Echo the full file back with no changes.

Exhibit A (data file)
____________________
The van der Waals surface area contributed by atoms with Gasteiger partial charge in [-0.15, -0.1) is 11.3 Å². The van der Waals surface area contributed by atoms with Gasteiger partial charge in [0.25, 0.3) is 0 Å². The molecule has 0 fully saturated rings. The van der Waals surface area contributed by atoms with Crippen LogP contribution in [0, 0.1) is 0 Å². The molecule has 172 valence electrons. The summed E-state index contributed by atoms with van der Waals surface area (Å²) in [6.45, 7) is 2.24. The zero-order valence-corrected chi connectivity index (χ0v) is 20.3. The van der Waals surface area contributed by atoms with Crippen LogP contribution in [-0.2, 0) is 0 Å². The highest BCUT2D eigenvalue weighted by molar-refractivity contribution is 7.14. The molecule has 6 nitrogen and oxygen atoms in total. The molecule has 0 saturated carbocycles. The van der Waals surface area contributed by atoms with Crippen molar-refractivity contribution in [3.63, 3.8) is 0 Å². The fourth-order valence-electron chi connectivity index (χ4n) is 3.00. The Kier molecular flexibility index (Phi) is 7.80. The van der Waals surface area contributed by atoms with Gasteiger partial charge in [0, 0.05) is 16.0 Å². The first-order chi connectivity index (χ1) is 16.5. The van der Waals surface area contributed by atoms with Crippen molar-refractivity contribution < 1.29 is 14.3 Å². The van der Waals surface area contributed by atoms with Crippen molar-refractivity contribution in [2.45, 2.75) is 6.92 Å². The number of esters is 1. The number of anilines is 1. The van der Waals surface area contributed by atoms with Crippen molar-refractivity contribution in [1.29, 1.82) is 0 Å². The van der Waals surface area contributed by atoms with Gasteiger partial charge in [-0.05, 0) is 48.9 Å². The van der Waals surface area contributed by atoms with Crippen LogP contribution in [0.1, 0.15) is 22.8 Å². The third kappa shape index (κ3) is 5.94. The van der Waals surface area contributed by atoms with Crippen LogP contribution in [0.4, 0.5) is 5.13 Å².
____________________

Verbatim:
The van der Waals surface area contributed by atoms with Gasteiger partial charge in [-0.15, -0.1) is 11.3 Å². The van der Waals surface area contributed by atoms with Gasteiger partial charge in [0.25, 0.3) is 0 Å². The molecule has 0 fully saturated rings. The van der Waals surface area contributed by atoms with Crippen LogP contribution in [0, 0.1) is 0 Å². The molecule has 172 valence electrons. The summed E-state index contributed by atoms with van der Waals surface area (Å²) in [6.45, 7) is 2.24. The zero-order valence-corrected chi connectivity index (χ0v) is 20.3. The van der Waals surface area contributed by atoms with Crippen LogP contribution in [-0.2, 0) is 0 Å². The highest BCUT2D eigenvalue weighted by molar-refractivity contribution is 7.14. The molecule has 6 nitrogen and oxygen atoms in total. The molecule has 0 saturated carbocycles. The van der Waals surface area contributed by atoms with Crippen molar-refractivity contribution in [3.63, 3.8) is 0 Å². The fourth-order valence-electron chi connectivity index (χ4n) is 3.00. The Kier molecular flexibility index (Phi) is 7.80. The van der Waals surface area contributed by atoms with Gasteiger partial charge in [0, 0.05) is 16.0 Å². The first-order chi connectivity index (χ1) is 16.5. The van der Waals surface area contributed by atoms with Crippen molar-refractivity contribution < 1.29 is 14.3 Å². The van der Waals surface area contributed by atoms with Crippen molar-refractivity contribution in [2.45, 2.75) is 6.92 Å². The number of esters is 1. The number of anilines is 1. The van der Waals surface area contributed by atoms with Crippen molar-refractivity contribution in [1.29, 1.82) is 0 Å². The van der Waals surface area contributed by atoms with Gasteiger partial charge in [-0.05, 0) is 48.9 Å². The van der Waals surface area contributed by atoms with Crippen LogP contribution in [0.1, 0.15) is 22.8 Å². The third kappa shape index (κ3) is 5.94. The van der Waals surface area contributed by atoms with Crippen LogP contribution in [0.4, 0.5) is 5.13 Å².